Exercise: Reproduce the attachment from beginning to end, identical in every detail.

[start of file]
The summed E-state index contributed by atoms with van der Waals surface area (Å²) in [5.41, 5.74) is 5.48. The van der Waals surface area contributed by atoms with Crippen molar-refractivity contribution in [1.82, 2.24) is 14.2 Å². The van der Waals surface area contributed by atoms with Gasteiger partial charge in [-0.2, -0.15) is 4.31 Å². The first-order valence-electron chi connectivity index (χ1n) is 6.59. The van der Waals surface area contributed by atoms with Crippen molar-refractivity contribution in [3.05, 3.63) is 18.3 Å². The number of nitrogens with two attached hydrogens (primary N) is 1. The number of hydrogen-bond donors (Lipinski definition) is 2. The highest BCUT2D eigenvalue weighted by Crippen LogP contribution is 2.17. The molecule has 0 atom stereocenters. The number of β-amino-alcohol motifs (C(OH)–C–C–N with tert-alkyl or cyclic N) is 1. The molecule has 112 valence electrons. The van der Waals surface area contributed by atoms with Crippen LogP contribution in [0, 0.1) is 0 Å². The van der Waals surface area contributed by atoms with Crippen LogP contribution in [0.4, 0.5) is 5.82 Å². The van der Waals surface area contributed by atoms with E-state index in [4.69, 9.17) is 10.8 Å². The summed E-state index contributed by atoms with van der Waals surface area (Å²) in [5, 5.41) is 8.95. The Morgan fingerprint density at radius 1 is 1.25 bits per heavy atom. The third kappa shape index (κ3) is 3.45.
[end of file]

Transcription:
The summed E-state index contributed by atoms with van der Waals surface area (Å²) in [5.41, 5.74) is 5.48. The van der Waals surface area contributed by atoms with Crippen molar-refractivity contribution in [1.82, 2.24) is 14.2 Å². The van der Waals surface area contributed by atoms with Gasteiger partial charge in [-0.2, -0.15) is 4.31 Å². The first-order valence-electron chi connectivity index (χ1n) is 6.59. The van der Waals surface area contributed by atoms with Crippen molar-refractivity contribution in [3.05, 3.63) is 18.3 Å². The number of nitrogens with two attached hydrogens (primary N) is 1. The number of hydrogen-bond donors (Lipinski definition) is 2. The highest BCUT2D eigenvalue weighted by Crippen LogP contribution is 2.17. The molecule has 0 atom stereocenters. The number of β-amino-alcohol motifs (C(OH)–C–C–N with tert-alkyl or cyclic N) is 1. The molecule has 112 valence electrons. The van der Waals surface area contributed by atoms with Crippen LogP contribution in [0, 0.1) is 0 Å². The van der Waals surface area contributed by atoms with Crippen LogP contribution in [0.4, 0.5) is 5.82 Å². The van der Waals surface area contributed by atoms with E-state index in [4.69, 9.17) is 10.8 Å². The summed E-state index contributed by atoms with van der Waals surface area (Å²) in [5, 5.41) is 8.95. The Morgan fingerprint density at radius 1 is 1.25 bits per heavy atom. The third kappa shape index (κ3) is 3.45.